The Galaxy Note 4 has earned the top prize in DisplayMate’s Color Accuracy Shoot-Out. In order to determine which smartphone or tablet has the display with the most accurate colors, DisplayMate takes into account several factors.
Determining color accuracy
According to Android Community, those factors are Skin Tone Color, Blue Region Color, White Point Color, Full Color Gamut and Organic Color. DisplayMate did not test all smartphones and tablets, which would be impossible. The firm tested the most popular ones, particularly those with reputations of having excellent displays.
In addition to the Galaxy Note 4, DisplayMate tested Amazon.com, Inc. (NASDAQ:AMZN)’s Kindle Fire HDX 8.9, Apple Inc. (NASDAQ:AAPL)’s iPad Air 2 and iPhone 6 Plus, Microsoft Corporation (NASDAQ:MSFT)’s Surface Pro 3, and Samsung Electronics Co., Ltd. (LON:BC94) (KRX:005930)’s Galaxy Tab S 10.5.
How the Galaxy Note 4 won
According to DisplayMate, the Galaxy Note 4 topped the charts in all of the factors in the test except for one. The only category in which the Note 4 didn’t top all the others was Blue Region Color Accuracy. The phablet was still close to the top, however. It came in third place but just barely behind the Surface Pro 3 and the Galaxy Tab S.
The iPhone 6 Plus and iPad Air 2 performed poorly in all but two of the tests. He iPad Air 2 landed in second place after the Galaxy Note 4 in Skin Tone and Organic Color. The iPhone 6 Plus was in third place in those two categories, coming in at the top of third place in Skin Tone and just a smidge behind the Surface Pro 3 and the Galaxy Tab S in Organic Color.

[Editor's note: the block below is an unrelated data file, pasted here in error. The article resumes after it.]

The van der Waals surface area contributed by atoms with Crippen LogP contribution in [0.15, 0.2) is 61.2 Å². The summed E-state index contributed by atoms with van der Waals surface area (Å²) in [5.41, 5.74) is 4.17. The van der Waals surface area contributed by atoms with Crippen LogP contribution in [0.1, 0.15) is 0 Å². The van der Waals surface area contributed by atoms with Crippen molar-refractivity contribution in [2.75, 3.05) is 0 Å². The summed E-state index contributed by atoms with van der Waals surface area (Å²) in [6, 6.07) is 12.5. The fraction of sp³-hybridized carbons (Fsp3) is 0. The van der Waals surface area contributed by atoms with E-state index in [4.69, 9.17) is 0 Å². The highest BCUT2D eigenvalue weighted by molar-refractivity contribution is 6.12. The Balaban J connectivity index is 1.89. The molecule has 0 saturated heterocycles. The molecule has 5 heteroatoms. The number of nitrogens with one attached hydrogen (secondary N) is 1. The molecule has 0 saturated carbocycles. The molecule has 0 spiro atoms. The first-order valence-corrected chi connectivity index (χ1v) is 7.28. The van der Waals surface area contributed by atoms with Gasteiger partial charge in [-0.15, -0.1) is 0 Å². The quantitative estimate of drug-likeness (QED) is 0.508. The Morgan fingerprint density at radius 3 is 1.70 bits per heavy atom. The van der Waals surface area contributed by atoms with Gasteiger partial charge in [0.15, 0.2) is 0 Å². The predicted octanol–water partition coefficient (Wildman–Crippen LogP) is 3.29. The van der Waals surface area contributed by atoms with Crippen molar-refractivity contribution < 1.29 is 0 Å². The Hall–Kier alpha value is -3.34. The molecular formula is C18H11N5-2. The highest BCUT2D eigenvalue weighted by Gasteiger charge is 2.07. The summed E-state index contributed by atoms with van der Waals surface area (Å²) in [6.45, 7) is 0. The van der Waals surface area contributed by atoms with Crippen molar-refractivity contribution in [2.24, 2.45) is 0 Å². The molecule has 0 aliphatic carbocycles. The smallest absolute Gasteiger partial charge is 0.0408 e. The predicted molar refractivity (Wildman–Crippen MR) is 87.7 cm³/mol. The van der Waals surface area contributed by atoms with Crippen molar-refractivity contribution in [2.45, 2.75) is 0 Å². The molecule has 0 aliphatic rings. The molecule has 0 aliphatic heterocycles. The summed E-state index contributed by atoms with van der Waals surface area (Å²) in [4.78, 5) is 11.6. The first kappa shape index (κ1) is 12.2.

The Surface Pro 3 did pretty well overall, tying for second with the Galaxy Tab S.
What’s the point of the test?
Of course everyone likes to read reviews and comparisons of different devices before choosing one, so this color test certainly isn’t out of the ordinary. However, DisplayMate has a very specific reason for running these tests.
For one thing, the firm aims to demonstrate that consumers are already pretty used to mediocre color on their devices. Primarily though, DisplayMate wanted to demonstrate that device manufacturers are not calibrating devices for color accuracy before they ship them from the factory. The firm suggests that manufacturers use standard instrumentation to calibrate devices for color accuracy before shipping them out.